But to answer the question, the best open source projects I have worked with have had peer review, someone else on the project is the one who actually pushes your code into the repo, this works a great sanity test and catches most of the common implications that you may have missed, but another good part of this is that it works as lazy concencus now all the people who may have issues with your patch have the opportunity to discuss it before it lands while at the same time not adding too much overhead and bureaucracy to get code landed.
The other thing is that the code (or individual parts) have to have owners who have the final say in any disagreements, its impossible to get everyone to agree on every change and sometimes an owner just needs to come in and make a final decision, open source that attempts to work as a democracy has a very hard time in my experience.
You don't go handing the keys over to the main repository to just anyone. You make contributors fork your work, then you pull in changes that you like. This leaves you 100% in control of versioning and the main branch of the project.
If you're not project lead, you don't.
Something along similar lines came up on Ars Technica a little while back "How should I behave as a developer in a project that’s headed for failure?": http://arstechnica.com/information-technology/2013/07/how-sh...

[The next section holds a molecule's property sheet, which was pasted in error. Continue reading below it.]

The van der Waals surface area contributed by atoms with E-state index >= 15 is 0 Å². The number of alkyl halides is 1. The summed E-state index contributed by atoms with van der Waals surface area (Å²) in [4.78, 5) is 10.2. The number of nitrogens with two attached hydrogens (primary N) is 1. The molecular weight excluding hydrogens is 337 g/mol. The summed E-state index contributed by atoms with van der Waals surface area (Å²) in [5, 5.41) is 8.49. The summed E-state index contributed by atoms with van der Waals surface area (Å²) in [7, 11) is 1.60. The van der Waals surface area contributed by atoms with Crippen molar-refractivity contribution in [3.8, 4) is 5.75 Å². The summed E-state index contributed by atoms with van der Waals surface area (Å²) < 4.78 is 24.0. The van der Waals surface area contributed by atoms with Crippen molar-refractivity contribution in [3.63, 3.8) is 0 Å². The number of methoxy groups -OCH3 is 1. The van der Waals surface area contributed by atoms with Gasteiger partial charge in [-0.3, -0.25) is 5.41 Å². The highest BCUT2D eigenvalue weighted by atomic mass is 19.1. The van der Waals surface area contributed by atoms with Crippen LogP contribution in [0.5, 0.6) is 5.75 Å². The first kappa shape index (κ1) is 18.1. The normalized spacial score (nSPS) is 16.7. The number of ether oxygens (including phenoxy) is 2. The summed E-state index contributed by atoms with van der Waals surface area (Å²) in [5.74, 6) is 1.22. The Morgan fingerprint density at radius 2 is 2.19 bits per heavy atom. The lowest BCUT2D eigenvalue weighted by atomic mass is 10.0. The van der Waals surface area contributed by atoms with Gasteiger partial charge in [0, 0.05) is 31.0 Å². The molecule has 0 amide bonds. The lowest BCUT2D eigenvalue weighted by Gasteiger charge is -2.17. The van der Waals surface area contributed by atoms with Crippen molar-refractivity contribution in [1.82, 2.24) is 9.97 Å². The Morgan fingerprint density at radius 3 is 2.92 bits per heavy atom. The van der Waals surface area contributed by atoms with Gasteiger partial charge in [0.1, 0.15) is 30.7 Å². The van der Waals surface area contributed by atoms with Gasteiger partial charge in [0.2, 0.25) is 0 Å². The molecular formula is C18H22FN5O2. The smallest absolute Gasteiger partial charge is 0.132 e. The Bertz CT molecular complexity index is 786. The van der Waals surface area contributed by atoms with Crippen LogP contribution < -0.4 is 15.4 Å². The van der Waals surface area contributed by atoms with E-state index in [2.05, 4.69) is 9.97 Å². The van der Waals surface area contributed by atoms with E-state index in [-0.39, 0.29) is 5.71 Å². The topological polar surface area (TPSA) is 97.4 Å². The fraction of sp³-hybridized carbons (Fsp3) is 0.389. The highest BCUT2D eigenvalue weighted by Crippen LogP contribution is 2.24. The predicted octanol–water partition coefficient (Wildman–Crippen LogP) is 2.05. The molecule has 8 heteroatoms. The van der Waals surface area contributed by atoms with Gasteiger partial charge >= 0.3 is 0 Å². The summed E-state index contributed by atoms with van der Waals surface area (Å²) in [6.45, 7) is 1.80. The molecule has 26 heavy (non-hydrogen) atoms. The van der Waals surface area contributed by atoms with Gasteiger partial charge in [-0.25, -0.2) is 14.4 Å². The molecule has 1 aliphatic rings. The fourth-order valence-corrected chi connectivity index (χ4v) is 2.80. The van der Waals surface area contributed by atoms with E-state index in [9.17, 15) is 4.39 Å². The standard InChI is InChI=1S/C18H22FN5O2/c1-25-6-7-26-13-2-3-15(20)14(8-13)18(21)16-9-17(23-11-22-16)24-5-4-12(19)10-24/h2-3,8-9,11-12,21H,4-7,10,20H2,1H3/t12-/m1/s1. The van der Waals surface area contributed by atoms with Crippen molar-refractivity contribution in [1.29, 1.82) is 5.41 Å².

There are some good ideas there to better engage something like this.
Any other developer who's having problems should go through the leadership first or has no alternative but to leave. It sucks to swallow your pride, but taking matters into your own hands (as some of the comments on the SO post suggest) can lead to anarchy. Then everyone loses.
Brian Fitzpatrick and Ben Collins-Sussman from Google have done a bunch of great talks about exactly this: How Open Source Projects Survive Poisonous People (http://www.youtube.com/watch?v=Q52kFL8zVoM)
They also wrote a book about the topic: http://shop.oreilly.com/product/0636920018025.do
All of their advice comes from their experience running the subversion project. It is also good general advice for dealing with humans/engineers/etc.
If you have personal issues with the programmer, such as their attitude or behavior, bring them up in a personal setting with the programmer himself.
Your issues regarding the way decisions are made within the project should be raised with the leadership.
If you don't communicate your issues to the responsible parties then you can't expect them to change.